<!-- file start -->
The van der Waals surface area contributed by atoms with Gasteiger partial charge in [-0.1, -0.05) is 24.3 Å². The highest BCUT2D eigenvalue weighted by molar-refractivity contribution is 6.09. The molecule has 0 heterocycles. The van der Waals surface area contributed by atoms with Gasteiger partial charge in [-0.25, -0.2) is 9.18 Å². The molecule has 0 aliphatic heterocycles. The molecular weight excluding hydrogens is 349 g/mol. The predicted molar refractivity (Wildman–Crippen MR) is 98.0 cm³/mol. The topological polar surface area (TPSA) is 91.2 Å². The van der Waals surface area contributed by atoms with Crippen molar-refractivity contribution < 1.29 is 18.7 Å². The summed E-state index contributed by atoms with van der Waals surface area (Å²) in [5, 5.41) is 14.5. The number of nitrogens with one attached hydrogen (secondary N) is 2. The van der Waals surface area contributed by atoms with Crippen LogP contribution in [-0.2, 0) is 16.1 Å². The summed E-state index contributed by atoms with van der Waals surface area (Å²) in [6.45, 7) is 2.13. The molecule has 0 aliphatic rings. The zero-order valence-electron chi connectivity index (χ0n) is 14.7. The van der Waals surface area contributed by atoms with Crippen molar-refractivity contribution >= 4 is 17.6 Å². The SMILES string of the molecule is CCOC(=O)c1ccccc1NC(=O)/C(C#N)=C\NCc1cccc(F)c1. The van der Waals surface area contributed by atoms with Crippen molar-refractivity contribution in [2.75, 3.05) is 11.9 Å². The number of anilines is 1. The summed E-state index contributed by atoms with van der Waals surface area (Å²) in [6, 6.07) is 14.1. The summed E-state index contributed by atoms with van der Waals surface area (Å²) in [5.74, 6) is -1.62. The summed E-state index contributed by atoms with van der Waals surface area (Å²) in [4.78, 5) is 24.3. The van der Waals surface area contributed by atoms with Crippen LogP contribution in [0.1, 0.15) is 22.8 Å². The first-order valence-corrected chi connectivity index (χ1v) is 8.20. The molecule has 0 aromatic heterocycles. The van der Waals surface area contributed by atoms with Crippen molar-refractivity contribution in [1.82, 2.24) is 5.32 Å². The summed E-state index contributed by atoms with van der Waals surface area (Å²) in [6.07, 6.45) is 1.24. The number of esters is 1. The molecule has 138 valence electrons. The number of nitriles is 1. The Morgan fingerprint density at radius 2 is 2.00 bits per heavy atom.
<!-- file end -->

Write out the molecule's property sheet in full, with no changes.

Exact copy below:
The van der Waals surface area contributed by atoms with Gasteiger partial charge in [-0.1, -0.05) is 24.3 Å². The highest BCUT2D eigenvalue weighted by molar-refractivity contribution is 6.09. The molecule has 0 heterocycles. The van der Waals surface area contributed by atoms with Gasteiger partial charge in [-0.25, -0.2) is 9.18 Å². The molecule has 0 aliphatic heterocycles. The molecular weight excluding hydrogens is 349 g/mol. The predicted molar refractivity (Wildman–Crippen MR) is 98.0 cm³/mol. The topological polar surface area (TPSA) is 91.2 Å². The van der Waals surface area contributed by atoms with Crippen molar-refractivity contribution < 1.29 is 18.7 Å². The summed E-state index contributed by atoms with van der Waals surface area (Å²) in [5, 5.41) is 14.5. The number of nitrogens with one attached hydrogen (secondary N) is 2. The van der Waals surface area contributed by atoms with Crippen LogP contribution in [-0.2, 0) is 16.1 Å². The summed E-state index contributed by atoms with van der Waals surface area (Å²) in [6.45, 7) is 2.13. The molecule has 0 aliphatic rings. The zero-order valence-electron chi connectivity index (χ0n) is 14.7. The van der Waals surface area contributed by atoms with Crippen molar-refractivity contribution >= 4 is 17.6 Å². The SMILES string of the molecule is CCOC(=O)c1ccccc1NC(=O)/C(C#N)=C\NCc1cccc(F)c1. The van der Waals surface area contributed by atoms with Crippen molar-refractivity contribution in [2.75, 3.05) is 11.9 Å². The number of anilines is 1. The summed E-state index contributed by atoms with van der Waals surface area (Å²) in [6, 6.07) is 14.1. The summed E-state index contributed by atoms with van der Waals surface area (Å²) in [5.74, 6) is -1.62. The summed E-state index contributed by atoms with van der Waals surface area (Å²) in [4.78, 5) is 24.3. The van der Waals surface area contributed by atoms with Crippen LogP contribution in [0.1, 0.15) is 22.8 Å². The first-order valence-corrected chi connectivity index (χ1v) is 8.20. The molecule has 0 aromatic heterocycles. The van der Waals surface area contributed by atoms with Crippen molar-refractivity contribution in [1.82, 2.24) is 5.32 Å². The summed E-state index contributed by atoms with van der Waals surface area (Å²) in [6.07, 6.45) is 1.24. The number of esters is 1. The molecule has 138 valence electrons. The number of nitriles is 1. The Morgan fingerprint density at radius 2 is 2.00 bits per heavy atom.